Friday, April 28, 2017

Is My CONCERN Justified? Ten Disappearings.I

Think about this. (See 1 below.)
Liberals and the far left have frequently been successful in ridding themselves of those they do not like. Their victims, in may instances, have contributed to their own downfall conduct-wise but conservatives also are more prone to capitulate and fall on their own sword because they do not know how to counter attack and/or fight back.  They are too patrician.

I cite Dewey, Bush 41, Romney, Gingrich among others.  In the communication field we have O'Reilly, and soon we shall see how Hannity and Watters fend off their detractors.

FOX is under attack because they threaten the left.  They have taken the heat off Limbaugh.

When the left feels threatened look out because they will resort to anything and generally begin with a series of attacks on their protagonist's character and escalate from there.

Fortunately, Trump is willing to fight back unlike far too many of his predecessors who just caved. Sometimes he goes overboard but his calling Warren , Pocahontas, and suggesting JEB suffered from low energy were classics.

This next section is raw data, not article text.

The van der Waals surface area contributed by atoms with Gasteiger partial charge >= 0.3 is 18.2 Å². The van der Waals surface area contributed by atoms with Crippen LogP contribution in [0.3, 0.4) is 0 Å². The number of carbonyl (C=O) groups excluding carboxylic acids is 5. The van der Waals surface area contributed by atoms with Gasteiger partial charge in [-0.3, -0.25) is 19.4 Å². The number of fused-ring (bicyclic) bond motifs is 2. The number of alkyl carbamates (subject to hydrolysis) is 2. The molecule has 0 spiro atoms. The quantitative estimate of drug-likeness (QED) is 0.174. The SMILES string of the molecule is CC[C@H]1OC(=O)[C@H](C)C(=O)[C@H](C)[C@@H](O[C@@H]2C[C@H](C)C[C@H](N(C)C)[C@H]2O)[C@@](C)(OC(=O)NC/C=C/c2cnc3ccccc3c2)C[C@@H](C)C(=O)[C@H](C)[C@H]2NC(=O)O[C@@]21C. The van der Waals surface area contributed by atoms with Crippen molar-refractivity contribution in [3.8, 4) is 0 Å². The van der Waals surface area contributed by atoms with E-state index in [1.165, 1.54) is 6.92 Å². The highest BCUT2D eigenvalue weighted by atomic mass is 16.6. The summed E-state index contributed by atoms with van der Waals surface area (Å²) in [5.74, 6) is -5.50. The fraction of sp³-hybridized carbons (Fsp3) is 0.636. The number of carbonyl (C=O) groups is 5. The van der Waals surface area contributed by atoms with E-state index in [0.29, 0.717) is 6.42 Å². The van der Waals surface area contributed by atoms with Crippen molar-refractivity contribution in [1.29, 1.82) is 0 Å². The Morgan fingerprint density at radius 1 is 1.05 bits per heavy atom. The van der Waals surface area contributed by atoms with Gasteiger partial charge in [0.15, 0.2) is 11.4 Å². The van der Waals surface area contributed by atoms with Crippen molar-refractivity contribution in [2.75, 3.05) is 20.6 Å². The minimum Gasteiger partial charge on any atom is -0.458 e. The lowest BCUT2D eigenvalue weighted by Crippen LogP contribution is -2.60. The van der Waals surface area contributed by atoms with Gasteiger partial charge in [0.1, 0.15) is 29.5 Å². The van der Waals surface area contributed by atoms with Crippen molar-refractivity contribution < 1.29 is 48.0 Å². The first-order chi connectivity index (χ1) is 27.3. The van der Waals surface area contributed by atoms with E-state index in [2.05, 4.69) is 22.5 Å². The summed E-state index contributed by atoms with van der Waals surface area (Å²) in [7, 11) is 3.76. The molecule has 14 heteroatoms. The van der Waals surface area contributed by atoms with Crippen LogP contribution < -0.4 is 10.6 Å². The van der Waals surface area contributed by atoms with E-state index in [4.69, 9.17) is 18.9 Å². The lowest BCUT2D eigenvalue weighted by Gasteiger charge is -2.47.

My greatest fear is the misplaced hatred towards Trump can lead to tragedy. We already witnessed the hatred towards Kennedy. (See 2 below.)
Is China turning up the heat on N Korea and, if so, will it have an effect? (See 3 below.)
The Iran Deal, Obama crammed through by circumventing Congress and the Constitutional demand that all treaties be approved by The Senate continues to give heartburn.  (See 4 below.)
Off to Athens and then Pittsburgh.  Returning late May 12. 
1) Subject: Ten things will  DISAPPEAR IN OUR LIFETIME......

1. The Post Office Get ready to imagine a world without the post office. They are so deeply in financial trouble that there is probably no way to sustain it long term. Email, Fed Ex, and UPS have just about wiped out the minimum revenue needed to keep the post office alive. Most of your mail every day is junk mail and bills. Will unions allow this to happen?